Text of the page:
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Kentucky and Kansas square-off with coaching bragging rights on the line

Zamarripa is a junior news-Internet and English double major and can be contacted at eduardo.tamezzamarripa@drake.edu.

And then there were two: Kentucky and Kansas. This is what this madness has left us with. Two of the most prestigious college basketball squads in the country will square off with plenty of story lines surrounding both teams.

For Kentucky, this is its chance to restore some of the luster it lost in the last decade. Granted, head coach John Calipari has done a magnificent job revitalizing this program, taking them to the Elite Eight two years ago and to the Final Four last season. But Kentucky hasn’t won a title since 1998 and, more importantly, Calipari has never won a title — ever.

Ever since the NBA changed its rules back in 2005, the rule that says players have to wait at least one year after graduating high school before entering the NBA draft, Calipari has made a living out of recruiting amazing classes studded with legitimate professional potential. Calipari has always been an exceptional recruiter, but this rule change allowed him to create incoming classes like we’ve never seen before.

He did it in Memphis, and he’s done it in Kentucky with three different classes already. Calipari has become the master of the one-and-done phenomenon in college basketball. No one has been able to amass so much talent and youth and make it work like coach Cal. But the reality is that Calipari still has never won a ring. It doesn’t matter if he had Derrick Rose or DeMarcus Cousins or John Wall; until he wins a ring, the consensus will be that you can’t win a national championship with raw, young talent.

However, this is the best team Calipari has ever had, probably because sophomores Terrence Jones and Doron Lamb decided to stay an extra year. Both would have been drafted last year if they had declared for the draft after making the Final Four their freshmen seasons. Add savvy senior Darius Miller and the incredible talent of freshmen Anthony Davis, Michael Kidd-Gilchrist and Marquis Teague, and you have yourself a team that has gone 37-2, earned the overall No.1 seed in the tournament and was head and shoulders the best team in the country all year.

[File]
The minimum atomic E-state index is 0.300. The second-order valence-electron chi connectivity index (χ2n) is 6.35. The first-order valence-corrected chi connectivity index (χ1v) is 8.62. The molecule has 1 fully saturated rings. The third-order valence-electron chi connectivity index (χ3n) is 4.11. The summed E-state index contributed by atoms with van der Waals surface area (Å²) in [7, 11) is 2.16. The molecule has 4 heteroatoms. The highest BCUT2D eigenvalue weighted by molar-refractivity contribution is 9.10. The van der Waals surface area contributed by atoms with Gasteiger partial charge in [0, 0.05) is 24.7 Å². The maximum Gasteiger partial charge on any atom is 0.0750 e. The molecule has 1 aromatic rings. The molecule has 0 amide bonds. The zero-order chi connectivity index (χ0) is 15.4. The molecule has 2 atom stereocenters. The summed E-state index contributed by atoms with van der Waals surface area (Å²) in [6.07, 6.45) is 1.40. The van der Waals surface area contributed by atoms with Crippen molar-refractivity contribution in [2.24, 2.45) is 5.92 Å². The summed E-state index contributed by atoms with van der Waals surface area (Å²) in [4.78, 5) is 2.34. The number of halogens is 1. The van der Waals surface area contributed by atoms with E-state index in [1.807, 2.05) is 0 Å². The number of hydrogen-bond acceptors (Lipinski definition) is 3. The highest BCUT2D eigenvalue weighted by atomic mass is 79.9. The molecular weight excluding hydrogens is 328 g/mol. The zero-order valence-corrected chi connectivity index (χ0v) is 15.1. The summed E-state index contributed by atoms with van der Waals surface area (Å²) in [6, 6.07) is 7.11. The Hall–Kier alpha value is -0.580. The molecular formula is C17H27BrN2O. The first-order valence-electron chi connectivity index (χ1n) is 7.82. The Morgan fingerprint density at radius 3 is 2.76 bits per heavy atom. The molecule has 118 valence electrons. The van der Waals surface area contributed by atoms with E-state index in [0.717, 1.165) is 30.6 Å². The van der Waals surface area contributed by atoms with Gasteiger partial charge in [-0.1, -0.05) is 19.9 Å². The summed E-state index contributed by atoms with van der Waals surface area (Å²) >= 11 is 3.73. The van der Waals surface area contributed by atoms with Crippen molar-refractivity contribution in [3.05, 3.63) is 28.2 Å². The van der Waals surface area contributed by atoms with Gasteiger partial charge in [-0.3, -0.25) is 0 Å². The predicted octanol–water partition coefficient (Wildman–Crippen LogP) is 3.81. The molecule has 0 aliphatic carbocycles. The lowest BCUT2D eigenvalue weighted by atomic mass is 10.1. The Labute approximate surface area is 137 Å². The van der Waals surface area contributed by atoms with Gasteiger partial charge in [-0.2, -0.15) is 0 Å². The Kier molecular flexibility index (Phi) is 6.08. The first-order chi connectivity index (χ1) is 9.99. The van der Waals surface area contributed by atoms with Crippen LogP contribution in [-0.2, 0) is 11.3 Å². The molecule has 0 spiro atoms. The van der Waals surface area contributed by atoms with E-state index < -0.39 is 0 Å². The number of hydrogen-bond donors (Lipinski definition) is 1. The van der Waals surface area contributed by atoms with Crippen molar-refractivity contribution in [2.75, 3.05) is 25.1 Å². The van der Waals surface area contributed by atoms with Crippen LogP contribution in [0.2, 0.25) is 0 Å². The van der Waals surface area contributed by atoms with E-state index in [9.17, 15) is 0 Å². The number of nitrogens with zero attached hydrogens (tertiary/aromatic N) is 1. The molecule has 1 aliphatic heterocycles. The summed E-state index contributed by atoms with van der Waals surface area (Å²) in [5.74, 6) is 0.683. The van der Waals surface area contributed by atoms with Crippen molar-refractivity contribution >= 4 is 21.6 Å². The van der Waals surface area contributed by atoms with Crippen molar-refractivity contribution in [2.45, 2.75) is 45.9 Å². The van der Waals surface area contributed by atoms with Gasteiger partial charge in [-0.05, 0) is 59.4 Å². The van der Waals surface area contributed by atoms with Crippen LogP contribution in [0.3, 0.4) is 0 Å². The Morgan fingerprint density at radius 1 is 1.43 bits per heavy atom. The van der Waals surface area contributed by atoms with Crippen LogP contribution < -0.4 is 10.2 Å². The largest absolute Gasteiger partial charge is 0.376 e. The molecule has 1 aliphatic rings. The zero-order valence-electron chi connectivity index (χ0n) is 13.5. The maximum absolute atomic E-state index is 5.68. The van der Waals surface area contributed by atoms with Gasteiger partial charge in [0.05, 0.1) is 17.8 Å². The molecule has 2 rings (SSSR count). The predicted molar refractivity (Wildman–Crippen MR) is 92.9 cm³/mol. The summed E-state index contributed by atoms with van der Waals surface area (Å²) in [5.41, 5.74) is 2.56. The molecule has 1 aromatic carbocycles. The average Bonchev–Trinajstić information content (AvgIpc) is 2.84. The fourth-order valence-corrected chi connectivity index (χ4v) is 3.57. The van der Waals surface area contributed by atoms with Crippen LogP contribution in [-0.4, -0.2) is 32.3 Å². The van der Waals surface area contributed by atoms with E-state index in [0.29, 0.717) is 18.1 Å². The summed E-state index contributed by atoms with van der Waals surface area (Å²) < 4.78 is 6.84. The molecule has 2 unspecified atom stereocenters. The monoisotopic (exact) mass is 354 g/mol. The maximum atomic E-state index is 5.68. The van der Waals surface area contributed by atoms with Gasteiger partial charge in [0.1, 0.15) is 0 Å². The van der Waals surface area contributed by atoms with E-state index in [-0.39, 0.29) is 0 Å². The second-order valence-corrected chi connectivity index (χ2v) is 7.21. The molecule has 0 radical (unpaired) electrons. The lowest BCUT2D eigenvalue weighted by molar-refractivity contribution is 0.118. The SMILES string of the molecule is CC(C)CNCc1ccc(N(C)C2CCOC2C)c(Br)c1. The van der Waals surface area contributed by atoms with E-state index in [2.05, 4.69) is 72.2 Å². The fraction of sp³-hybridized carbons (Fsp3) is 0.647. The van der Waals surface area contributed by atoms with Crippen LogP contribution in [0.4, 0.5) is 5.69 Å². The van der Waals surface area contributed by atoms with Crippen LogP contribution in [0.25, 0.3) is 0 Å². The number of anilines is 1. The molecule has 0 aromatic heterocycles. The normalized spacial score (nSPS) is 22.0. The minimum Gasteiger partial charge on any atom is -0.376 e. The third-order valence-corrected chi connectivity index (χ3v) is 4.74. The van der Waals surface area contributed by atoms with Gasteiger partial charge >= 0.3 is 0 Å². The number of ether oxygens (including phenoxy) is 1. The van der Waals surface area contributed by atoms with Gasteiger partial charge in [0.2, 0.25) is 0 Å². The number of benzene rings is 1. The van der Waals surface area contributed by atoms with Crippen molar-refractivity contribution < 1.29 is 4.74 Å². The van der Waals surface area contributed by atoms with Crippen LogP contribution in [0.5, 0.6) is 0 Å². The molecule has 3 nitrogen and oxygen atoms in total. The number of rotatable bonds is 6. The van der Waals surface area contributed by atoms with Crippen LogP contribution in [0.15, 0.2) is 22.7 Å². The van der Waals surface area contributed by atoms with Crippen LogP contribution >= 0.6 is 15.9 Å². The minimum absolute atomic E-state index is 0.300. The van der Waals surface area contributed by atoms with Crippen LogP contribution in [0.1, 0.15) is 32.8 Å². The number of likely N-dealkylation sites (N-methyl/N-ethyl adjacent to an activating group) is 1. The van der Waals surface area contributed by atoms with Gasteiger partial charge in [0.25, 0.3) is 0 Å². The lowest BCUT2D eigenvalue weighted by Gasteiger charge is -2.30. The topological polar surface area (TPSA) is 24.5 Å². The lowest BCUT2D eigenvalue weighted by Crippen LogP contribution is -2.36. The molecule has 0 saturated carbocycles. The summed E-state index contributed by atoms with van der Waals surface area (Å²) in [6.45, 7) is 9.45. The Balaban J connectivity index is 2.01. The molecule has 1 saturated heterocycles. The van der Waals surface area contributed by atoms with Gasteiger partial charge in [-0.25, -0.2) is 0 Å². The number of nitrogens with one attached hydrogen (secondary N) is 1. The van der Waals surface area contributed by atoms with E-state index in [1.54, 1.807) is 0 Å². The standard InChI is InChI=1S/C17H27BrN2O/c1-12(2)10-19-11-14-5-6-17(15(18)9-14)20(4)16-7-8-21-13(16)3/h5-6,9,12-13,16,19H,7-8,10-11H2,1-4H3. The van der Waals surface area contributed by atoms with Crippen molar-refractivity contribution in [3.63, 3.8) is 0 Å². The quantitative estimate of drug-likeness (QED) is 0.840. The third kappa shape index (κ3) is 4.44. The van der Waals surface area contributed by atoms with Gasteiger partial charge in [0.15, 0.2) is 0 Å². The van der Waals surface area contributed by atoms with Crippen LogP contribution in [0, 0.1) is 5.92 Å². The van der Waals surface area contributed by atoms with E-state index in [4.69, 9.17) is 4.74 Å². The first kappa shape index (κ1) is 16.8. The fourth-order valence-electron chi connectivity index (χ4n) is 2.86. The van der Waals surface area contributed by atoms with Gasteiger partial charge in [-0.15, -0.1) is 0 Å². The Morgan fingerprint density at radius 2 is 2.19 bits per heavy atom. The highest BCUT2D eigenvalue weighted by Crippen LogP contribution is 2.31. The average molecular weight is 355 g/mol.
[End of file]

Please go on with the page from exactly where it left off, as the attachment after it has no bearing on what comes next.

But then there’s Kansas, and it should not be taken lightly. The Jayhawks have rallied around this year under a bizarre “underdog” mantra. It’s bizarre because Kansas is a contender every year, and this team is loaded with upperclassmen. But if head coach Bill Self wanted to pull the underdog card, so be it. Maybe this team overachieved a little bit. But the fact is this team was a lot better than people gave them credit for all year. And they are definitely no underdog. Kansas needed extra motivation, though. The players needed to play with a chip on their shoulders after bowing out to mid-majors in the last two years (cue: Northern Iowa and VCU).

Either way, Self has done a tremendous job with this team. His coaching abilities have been plunged into the spotlight this tournament. First, by driving North Carolina insane with their disguised zone and then by frustrating Jared Sullinger and Ohio State to a come-from-behind victory. Calipari has a lot riding in this game, but so does Self. If Self can win his second title, he would join that special club of multiple NCAA championships. Winning a championship is incredibly difficult. Winning two championships is damn near impossible.

Don’t get me wrong; I know Cal and Self really want this win for their respective teams. But Calipari and Self really want this one to improve their own personal coaching pedigrees. So who has the edge tonight?

Kentucky plays stifling defense. On the wings, the Wildcats can be as aggressive as they want with Davis back there guarding the paint. On offense, they just have so many options, and they play a very unselfish brand of basketball. They can dribble-drive, they can finish, they can be physical and they can get to the line.

Kansas does a lot of good things on offense. They run the high-low as good as anyone on the country. They like to play inside-out with Thomas Robinson commanding the paint. When you have a player as talented as Robinson, it really changes how effectively you can run your offensive sets. On defense, Jeff Withey has really emerged in the second half of this season to form a terrific defensive front court with Robinson.

Look, Kentucky is by far the more talented team.. You can make the argument that Robinson and Withey will cancel out Davis and Jones. But it will be all about the guards tonight. If Kansas wants to win, they need to find a way to limit Kidd-Gilchrist, and they need to make sure to keep him (and Teague, Miller and Lamb) out of the lane. If you think that’s an easy task, ask Louisville (a terrific defensive team) how hard that is. Kansas will also need to pound the offensive glass. Kentucky’s eagerness to block shots leaves them exposed to offensive rebounds on the weak side, and that was problematic for them against Louisville. You can also full-court press Kentucky and force some turnovers. That’s where you can try and limit Kentucky’s potential.

In the end, Kentucky has too much talent, and Davis has been phenomenal this tournament. My prediction:

Kentucky 72, Kansas 66


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